Understanding Anger as a Secondary Emotion
Anger is a very complex emotion that can direct your behavior. When you feel angry, it can significantly affect you and even the people around you. Because it is so potent and sometimes even primal, anger may seem like a primary emotion. However, it is more accurate to view anger as a secondary emotion.
Sometimes, it can be difficult to recover from a burst of anger that you were unable to control. It may feel as if anger takes over a lot of the time, but fortunately, there are ways to manage and control it by first understanding the emotion. Here, we’ll explore why anger is a secondary emotion and how you can use this knowledge to your advantage.
Anger as a Secondary Emotion
Each individual feels anger differently. They may experience it under different circumstances to varying degrees. Feeling angry may be unpleasant, but it is simply part of the human experience.
Anger can emerge in different contexts. You might hear unfair criticism, experience unjust treatment, or simply not get what you want. All of these can trigger an angry response. Even the levels of anger can vary from person to person. It can range from mild irritation to frustration and even rage.
It is important to view anger as just another emotion that a human can experience on a wide spectrum. Anger is not always necessarily negative; in fact, sometimes it can be helpful. Without anger, we would not be able to stand up for unfair situations. After all, anger is a signal that something isn’t quite right — this is why it is considered a secondary emotion.
Anger is often referred to as a secondary emotion because it happens when we try to protect our vulnerable selves. Primary feelings are felt right before we experience anger. Almost always, we feel something else before we get angry.
So where does anger come from? Next, we’ll explore the emotions behind anger.
Emotions Behind Anger
Although primary emotions vary depending on several theorists’ models, they often include fear, sadness, disgust, and anger [*]. The reason anger is also considered a secondary emotion is that other primary emotions like fear or sadness are underlying emotions of anger and can cause a response.
Fear may include anxiety and worry while one might feel sadness from loss or disappointment. All of these feelings are uncomfortable and can make one feel exposed or vulnerable. This can lead to a subconscious shift into feeling angry. Anger allows us to have a surge of energy and feel more in control of our situation, dispelling feelings of helplessness or uncertainty. In other words, it can make us feel safe in the moment.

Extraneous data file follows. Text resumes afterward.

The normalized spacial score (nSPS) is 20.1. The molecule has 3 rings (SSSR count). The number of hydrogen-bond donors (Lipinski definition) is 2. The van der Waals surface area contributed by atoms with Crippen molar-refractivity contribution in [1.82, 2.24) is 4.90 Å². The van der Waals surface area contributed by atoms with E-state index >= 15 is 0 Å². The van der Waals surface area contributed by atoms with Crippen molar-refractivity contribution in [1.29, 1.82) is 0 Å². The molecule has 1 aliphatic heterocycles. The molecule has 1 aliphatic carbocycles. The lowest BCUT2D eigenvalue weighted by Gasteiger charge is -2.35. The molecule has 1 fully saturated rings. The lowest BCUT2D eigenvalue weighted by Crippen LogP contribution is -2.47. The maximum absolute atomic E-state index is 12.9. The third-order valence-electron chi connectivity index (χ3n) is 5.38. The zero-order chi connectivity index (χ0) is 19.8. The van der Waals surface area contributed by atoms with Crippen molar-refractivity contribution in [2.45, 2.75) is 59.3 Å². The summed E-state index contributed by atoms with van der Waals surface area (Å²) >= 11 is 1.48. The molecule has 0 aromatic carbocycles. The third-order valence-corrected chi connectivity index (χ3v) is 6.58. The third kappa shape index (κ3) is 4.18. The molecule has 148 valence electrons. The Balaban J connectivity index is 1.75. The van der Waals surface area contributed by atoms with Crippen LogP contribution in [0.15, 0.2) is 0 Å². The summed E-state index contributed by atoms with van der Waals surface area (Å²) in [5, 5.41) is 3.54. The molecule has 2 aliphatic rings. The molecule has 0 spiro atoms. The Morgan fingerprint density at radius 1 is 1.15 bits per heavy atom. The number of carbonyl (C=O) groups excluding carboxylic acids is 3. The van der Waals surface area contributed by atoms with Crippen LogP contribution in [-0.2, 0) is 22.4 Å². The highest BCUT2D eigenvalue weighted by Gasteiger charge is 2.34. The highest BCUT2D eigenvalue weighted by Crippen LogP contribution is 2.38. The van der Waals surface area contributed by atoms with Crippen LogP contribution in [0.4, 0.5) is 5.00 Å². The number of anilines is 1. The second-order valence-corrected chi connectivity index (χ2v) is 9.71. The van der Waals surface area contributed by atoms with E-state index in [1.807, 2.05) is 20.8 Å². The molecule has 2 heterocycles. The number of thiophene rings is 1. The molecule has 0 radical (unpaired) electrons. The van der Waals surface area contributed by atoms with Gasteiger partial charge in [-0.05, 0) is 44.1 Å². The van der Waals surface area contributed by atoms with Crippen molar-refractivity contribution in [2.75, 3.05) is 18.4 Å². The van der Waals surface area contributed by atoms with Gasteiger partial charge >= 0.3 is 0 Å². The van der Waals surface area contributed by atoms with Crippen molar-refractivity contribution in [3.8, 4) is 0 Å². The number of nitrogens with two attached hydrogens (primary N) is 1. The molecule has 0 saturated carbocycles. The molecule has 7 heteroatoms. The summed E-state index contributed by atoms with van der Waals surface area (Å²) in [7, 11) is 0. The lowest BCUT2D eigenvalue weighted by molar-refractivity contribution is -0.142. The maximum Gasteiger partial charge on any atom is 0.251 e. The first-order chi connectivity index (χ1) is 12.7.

Understanding anger is crucial, especially in anger management for kids. A common technique is comparing anger to an iceberg. When we are angry, only some emotions are visible, when in fact, other more complex emotions exist underneath where they are not immediately apparent to other people. An anger iceberg worksheet can help anybody explore the deeper feelings they have when they feel angry and may not know why.
Overcoming anger is challenging for adults and children alike. It may be especially difficult in anger management for teens because they are dealing with such intense emotions all the time. When one has trouble controlling their anger, it may be because they don’t know the skills or steps needed to de-escalate. Some studies have also shown that people with poor impulse control experience anger and aggression differently [*].
Fortunately, there are healthier ways to release negative and angry energy. For instance, physical activity such as exercise can help one expend tension and energy from feeling angry. There are also other anger management activities you can do, such as identifying where anger manifests in the body, breathing activities, and spending time in a calm-down space.
It also helps to visualize the anger and, as mentioned earlier, all the other more complex feelings that trigger it. Anger infographics work especially well for kids, who may not be able to fully express how they feel when they are angry. And while tools like worksheets and infographics are usually designed for children, they can also help adults who are having difficulty understanding their own emotions. By understanding how and why you feel, you can react accordingly. This makes it possible to prevent anger from being elevated to the next level, which is often harder to manage.
Mindfulness skills are also helpful in building skills that will help you prevent anger from overpowering you. These skills decrease anger’s influence on your thoughts, emotions, and behaviors. To manage your anger, try belly breathing or urge surfing. You can also take part in self-care activities such as yoga and other hobbies to turn negative feelings into a positive energy output.
The Bottom Line
Anger is a truly complex emotion that often masks deeper feelings. Whether you are triggered by fear, sadness, jealousy, or unfairness, it is normal to feel angry. By understanding it as a secondary emotion, it becomes easier to figure out what other feelings lie underneath. This allows you to deal with your anger in a healthy way, leading to better well-being and relationships.
However, if you are struggling with your anger, then it may be best to consult a licensed professional. They can help you manage these strong emotions so that you can a continue to live your daily life to the fullest.
- American Psychological Association. Primary Emotion. 2023.
- Deming A and Lochman J. The Relation of Locus of Control, Anger, and Impulsivity to Boys’ Aggressive Behavior. 20 June 2019.